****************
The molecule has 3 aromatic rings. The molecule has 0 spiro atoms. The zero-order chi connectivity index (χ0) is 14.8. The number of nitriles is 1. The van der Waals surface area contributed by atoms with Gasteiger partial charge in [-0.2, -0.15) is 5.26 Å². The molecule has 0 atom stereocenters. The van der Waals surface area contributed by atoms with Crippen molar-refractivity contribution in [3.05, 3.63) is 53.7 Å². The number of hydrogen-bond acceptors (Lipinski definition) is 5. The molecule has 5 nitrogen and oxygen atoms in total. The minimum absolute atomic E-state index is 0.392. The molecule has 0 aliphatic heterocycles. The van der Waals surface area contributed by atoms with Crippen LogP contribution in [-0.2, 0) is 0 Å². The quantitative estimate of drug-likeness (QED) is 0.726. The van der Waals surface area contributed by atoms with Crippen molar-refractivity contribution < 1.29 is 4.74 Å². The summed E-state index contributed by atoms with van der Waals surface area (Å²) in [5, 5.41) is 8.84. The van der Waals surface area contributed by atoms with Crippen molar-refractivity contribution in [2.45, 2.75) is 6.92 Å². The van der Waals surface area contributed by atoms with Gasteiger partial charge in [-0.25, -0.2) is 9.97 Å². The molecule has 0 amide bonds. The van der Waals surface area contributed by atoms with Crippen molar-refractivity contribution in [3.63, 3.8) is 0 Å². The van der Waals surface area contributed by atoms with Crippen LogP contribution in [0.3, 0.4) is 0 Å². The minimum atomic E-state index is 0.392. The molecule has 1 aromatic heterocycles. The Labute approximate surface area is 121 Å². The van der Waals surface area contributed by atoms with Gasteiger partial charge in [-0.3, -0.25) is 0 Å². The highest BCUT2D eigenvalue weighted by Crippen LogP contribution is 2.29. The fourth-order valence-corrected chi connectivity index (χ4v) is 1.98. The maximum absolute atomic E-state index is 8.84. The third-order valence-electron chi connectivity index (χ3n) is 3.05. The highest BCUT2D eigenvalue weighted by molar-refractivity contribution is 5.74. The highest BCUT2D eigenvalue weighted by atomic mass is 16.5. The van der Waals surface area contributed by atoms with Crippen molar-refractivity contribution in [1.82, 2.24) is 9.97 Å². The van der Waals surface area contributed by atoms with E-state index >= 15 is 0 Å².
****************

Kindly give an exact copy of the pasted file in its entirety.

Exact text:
The molecule has 3 aromatic rings. The molecule has 0 spiro atoms. The zero-order chi connectivity index (χ0) is 14.8. The number of nitriles is 1. The van der Waals surface area contributed by atoms with Gasteiger partial charge in [-0.2, -0.15) is 5.26 Å². The molecule has 0 atom stereocenters. The van der Waals surface area contributed by atoms with Crippen molar-refractivity contribution in [3.05, 3.63) is 53.7 Å². The number of hydrogen-bond acceptors (Lipinski definition) is 5. The molecule has 5 nitrogen and oxygen atoms in total. The minimum absolute atomic E-state index is 0.392. The molecule has 0 aliphatic heterocycles. The van der Waals surface area contributed by atoms with Crippen LogP contribution in [-0.2, 0) is 0 Å². The quantitative estimate of drug-likeness (QED) is 0.726. The van der Waals surface area contributed by atoms with Crippen molar-refractivity contribution < 1.29 is 4.74 Å². The summed E-state index contributed by atoms with van der Waals surface area (Å²) in [5, 5.41) is 8.84. The van der Waals surface area contributed by atoms with Crippen molar-refractivity contribution in [2.45, 2.75) is 6.92 Å². The van der Waals surface area contributed by atoms with Gasteiger partial charge in [-0.25, -0.2) is 9.97 Å². The molecule has 0 amide bonds. The van der Waals surface area contributed by atoms with Crippen molar-refractivity contribution in [3.63, 3.8) is 0 Å². The van der Waals surface area contributed by atoms with Crippen LogP contribution in [0.3, 0.4) is 0 Å². The minimum atomic E-state index is 0.392. The molecule has 1 aromatic heterocycles. The Labute approximate surface area is 121 Å². The van der Waals surface area contributed by atoms with Gasteiger partial charge in [-0.3, -0.25) is 0 Å². The highest BCUT2D eigenvalue weighted by Crippen LogP contribution is 2.29. The fourth-order valence-corrected chi connectivity index (χ4v) is 1.98. The maximum absolute atomic E-state index is 8.84. The third-order valence-electron chi connectivity index (χ3n) is 3.05. The highest BCUT2D eigenvalue weighted by molar-refractivity contribution is 5.74. The highest BCUT2D eigenvalue weighted by atomic mass is 16.5. The van der Waals surface area contributed by atoms with Crippen molar-refractivity contribution in [1.82, 2.24) is 9.97 Å². The van der Waals surface area contributed by atoms with E-state index >= 15 is 0 Å².